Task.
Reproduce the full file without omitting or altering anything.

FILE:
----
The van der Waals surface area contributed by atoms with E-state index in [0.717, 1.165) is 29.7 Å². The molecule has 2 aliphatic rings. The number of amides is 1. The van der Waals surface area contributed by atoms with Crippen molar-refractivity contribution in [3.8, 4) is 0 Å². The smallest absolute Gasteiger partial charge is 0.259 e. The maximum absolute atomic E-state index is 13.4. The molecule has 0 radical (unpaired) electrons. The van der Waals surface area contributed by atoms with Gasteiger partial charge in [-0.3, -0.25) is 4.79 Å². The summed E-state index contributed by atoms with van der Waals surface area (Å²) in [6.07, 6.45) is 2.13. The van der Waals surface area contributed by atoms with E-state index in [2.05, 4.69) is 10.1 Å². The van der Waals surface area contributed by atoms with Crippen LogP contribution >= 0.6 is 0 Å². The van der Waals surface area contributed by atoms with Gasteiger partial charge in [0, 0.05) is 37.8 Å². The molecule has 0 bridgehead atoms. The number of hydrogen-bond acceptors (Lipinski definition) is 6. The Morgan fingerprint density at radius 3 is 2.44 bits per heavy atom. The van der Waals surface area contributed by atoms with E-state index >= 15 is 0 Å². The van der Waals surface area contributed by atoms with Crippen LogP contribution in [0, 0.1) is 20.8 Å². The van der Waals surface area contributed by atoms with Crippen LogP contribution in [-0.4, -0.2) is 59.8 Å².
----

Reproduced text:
The van der Waals surface area contributed by atoms with E-state index in [0.717, 1.165) is 29.7 Å². The molecule has 2 aliphatic rings. The number of amides is 1. The van der Waals surface area contributed by atoms with Crippen molar-refractivity contribution in [3.8, 4) is 0 Å². The smallest absolute Gasteiger partial charge is 0.259 e. The maximum absolute atomic E-state index is 13.4. The molecule has 0 radical (unpaired) electrons. The van der Waals surface area contributed by atoms with Gasteiger partial charge in [-0.3, -0.25) is 4.79 Å². The summed E-state index contributed by atoms with van der Waals surface area (Å²) in [6.07, 6.45) is 2.13. The van der Waals surface area contributed by atoms with E-state index in [2.05, 4.69) is 10.1 Å². The van der Waals surface area contributed by atoms with Crippen LogP contribution >= 0.6 is 0 Å². The van der Waals surface area contributed by atoms with Gasteiger partial charge in [0, 0.05) is 37.8 Å². The molecule has 0 bridgehead atoms. The number of hydrogen-bond acceptors (Lipinski definition) is 6. The Morgan fingerprint density at radius 3 is 2.44 bits per heavy atom. The van der Waals surface area contributed by atoms with E-state index >= 15 is 0 Å². The van der Waals surface area contributed by atoms with Crippen LogP contribution in [0, 0.1) is 20.8 Å². The van der Waals surface area contributed by atoms with Crippen LogP contribution in [-0.4, -0.2) is 59.8 Å².